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District of Columbia Sentencing Commission

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Truth in Sentencing Commission

Truth in Sentencing Commission The Revitalization Act established the District of Columbia Truth in Sentencing Commission ("TIS Commission"), and directed it to make recommendations to the Council of the District of Columbia for amendments to the District of Columbia Code with respect to the sentences to be imposed for felonies committed on or after August 5, 2000. As to all felonies, the TIS Commission recommendations had to ensure that:

  • an offender's sentence reflect the seriousness of the offense committed and the offender's criminal history, and provide for just punishment, adequate deterrence, and appropriate education, vocational training, medical care and other correctional treatment;
  • good time credit be calculated pursuant to section 3624 of title 18 of the United States Code (no more than 15%); and
  • an adequate period of supervised release follow release from imprisonment.

The principal effect of these provisions is to convert the District's sentencing system for all subsection (h) felonies from an indeterminate system of minimum and maximum prison terms, with parole, to a determinate system with a single prison term imposed, at least 85% of which the defendant would be required to serve, followed by a period of supervision following release from incarceration.

The Revitalization Act also provided that the TIS Commission recommendations should maximize the effectiveness of the drug court program in the Superior Court of the District of Columbia ("Superior Court"), and ensure that any changes to sentencing be neutral as to an offender's race, sex, marital status, ethnic origin, religious affiliation, national origin, creed, socio-economic status, and sexual orientation. The TIS Commission had no authority to recommend the death penalty for any offense. Nor could the TIS Commissio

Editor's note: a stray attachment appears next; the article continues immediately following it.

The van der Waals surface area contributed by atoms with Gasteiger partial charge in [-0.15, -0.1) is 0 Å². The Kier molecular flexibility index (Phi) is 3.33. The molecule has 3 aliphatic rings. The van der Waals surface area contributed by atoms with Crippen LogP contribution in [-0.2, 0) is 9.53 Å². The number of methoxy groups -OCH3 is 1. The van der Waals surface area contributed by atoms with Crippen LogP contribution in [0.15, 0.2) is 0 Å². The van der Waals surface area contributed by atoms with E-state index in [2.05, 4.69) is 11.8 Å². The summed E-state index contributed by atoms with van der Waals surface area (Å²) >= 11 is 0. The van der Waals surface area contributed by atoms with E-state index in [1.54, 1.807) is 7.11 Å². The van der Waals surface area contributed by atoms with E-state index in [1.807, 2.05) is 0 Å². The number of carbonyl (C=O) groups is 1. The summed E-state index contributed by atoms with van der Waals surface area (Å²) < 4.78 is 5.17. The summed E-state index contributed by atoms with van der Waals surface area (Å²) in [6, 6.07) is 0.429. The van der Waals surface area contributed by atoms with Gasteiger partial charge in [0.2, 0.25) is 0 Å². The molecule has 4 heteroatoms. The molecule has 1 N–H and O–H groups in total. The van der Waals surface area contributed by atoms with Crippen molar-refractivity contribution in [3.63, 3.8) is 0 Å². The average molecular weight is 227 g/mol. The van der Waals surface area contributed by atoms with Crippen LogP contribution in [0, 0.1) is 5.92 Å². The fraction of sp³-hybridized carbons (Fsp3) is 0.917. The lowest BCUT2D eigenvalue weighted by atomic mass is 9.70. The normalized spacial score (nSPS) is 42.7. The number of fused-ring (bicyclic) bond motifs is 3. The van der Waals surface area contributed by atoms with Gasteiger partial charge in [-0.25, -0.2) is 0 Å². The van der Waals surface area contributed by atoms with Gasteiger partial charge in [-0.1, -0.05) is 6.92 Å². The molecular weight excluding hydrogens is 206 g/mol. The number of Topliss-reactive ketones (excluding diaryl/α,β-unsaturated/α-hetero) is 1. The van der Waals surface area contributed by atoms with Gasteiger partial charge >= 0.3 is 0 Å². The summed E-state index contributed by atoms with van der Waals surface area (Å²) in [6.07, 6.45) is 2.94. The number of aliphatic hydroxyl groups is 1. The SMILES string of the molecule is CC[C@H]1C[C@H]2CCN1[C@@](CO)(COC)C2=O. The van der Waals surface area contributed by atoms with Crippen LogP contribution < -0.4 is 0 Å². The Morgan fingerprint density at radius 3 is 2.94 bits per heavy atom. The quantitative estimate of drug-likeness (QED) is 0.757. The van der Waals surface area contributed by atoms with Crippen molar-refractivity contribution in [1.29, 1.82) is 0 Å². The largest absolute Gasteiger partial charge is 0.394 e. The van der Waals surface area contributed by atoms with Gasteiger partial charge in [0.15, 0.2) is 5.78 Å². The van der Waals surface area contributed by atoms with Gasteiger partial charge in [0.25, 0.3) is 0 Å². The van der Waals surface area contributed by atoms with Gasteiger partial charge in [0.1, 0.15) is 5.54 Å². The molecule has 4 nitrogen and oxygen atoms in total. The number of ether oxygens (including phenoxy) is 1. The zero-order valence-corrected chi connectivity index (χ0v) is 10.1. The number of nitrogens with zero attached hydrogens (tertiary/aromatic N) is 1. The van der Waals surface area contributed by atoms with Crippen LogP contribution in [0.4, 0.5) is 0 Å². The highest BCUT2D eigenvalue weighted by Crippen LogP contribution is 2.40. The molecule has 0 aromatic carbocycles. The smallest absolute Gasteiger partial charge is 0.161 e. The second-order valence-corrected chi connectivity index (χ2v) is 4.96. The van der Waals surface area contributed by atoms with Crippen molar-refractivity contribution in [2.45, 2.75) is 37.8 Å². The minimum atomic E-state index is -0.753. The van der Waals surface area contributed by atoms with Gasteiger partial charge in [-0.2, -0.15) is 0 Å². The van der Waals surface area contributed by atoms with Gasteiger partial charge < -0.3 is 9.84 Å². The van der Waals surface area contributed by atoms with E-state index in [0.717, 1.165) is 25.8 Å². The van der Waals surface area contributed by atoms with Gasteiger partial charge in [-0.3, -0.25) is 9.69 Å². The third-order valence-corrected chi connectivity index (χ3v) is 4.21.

The TIS Commission proceeded from the premise that the Council of the District of Columbia, a locally elected body, is the appropriate entity to make significant changes to sentencing policy in all areas where Congress did not mandate TIS Commission action. For this reason, the TIS Commission limited its proposal to the absolute minimum necessary to comply with the Revitalization Act, leaving a number of important issues for the Council to decide. See TIS Outstanding Issues.

On February 1, 1998, the TIS Commission submitted its legislative recommendation to the Council of the District of Columbia. The Council ultimately adopted this proposal, known as the Truth in Sentencing Amendment Act of 1998, effective October 10, 1998 (DC Law 12-165; DC Code § 24-203.1 et seq.).

In a second submission to the Council, the TIS Commission generally described outstanding issues, and recommended the creation of an entity within the District government to s erve as an advisory body to assist the Council in resolving these issues.